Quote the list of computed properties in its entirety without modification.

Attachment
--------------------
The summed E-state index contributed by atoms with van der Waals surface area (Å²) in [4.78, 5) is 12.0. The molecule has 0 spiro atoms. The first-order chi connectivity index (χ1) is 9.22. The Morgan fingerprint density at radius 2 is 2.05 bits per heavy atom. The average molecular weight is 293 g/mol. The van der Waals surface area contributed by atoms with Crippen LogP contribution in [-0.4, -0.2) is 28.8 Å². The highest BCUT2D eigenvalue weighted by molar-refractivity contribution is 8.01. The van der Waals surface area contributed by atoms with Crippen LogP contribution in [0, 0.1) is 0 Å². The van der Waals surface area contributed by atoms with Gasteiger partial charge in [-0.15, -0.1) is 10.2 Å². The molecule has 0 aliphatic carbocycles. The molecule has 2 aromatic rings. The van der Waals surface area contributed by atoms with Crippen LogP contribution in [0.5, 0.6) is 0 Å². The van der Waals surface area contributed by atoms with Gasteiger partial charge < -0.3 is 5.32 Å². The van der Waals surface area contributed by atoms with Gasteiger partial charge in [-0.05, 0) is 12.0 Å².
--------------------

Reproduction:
The summed E-state index contributed by atoms with van der Waals surface area (Å²) in [4.78, 5) is 12.0. The molecule has 0 spiro atoms. The first-order chi connectivity index (χ1) is 9.22. The Morgan fingerprint density at radius 2 is 2.05 bits per heavy atom. The average molecular weight is 293 g/mol. The van der Waals surface area contributed by atoms with Crippen LogP contribution in [-0.4, -0.2) is 28.8 Å². The highest BCUT2D eigenvalue weighted by molar-refractivity contribution is 8.01. The van der Waals surface area contributed by atoms with Crippen LogP contribution in [0, 0.1) is 0 Å². The van der Waals surface area contributed by atoms with Gasteiger partial charge in [-0.15, -0.1) is 10.2 Å². The molecule has 0 aliphatic carbocycles. The molecule has 2 aromatic rings. The van der Waals surface area contributed by atoms with Crippen LogP contribution in [0.5, 0.6) is 0 Å². The van der Waals surface area contributed by atoms with Gasteiger partial charge < -0.3 is 5.32 Å². The van der Waals surface area contributed by atoms with Gasteiger partial charge in [-0.05, 0) is 12.0 Å².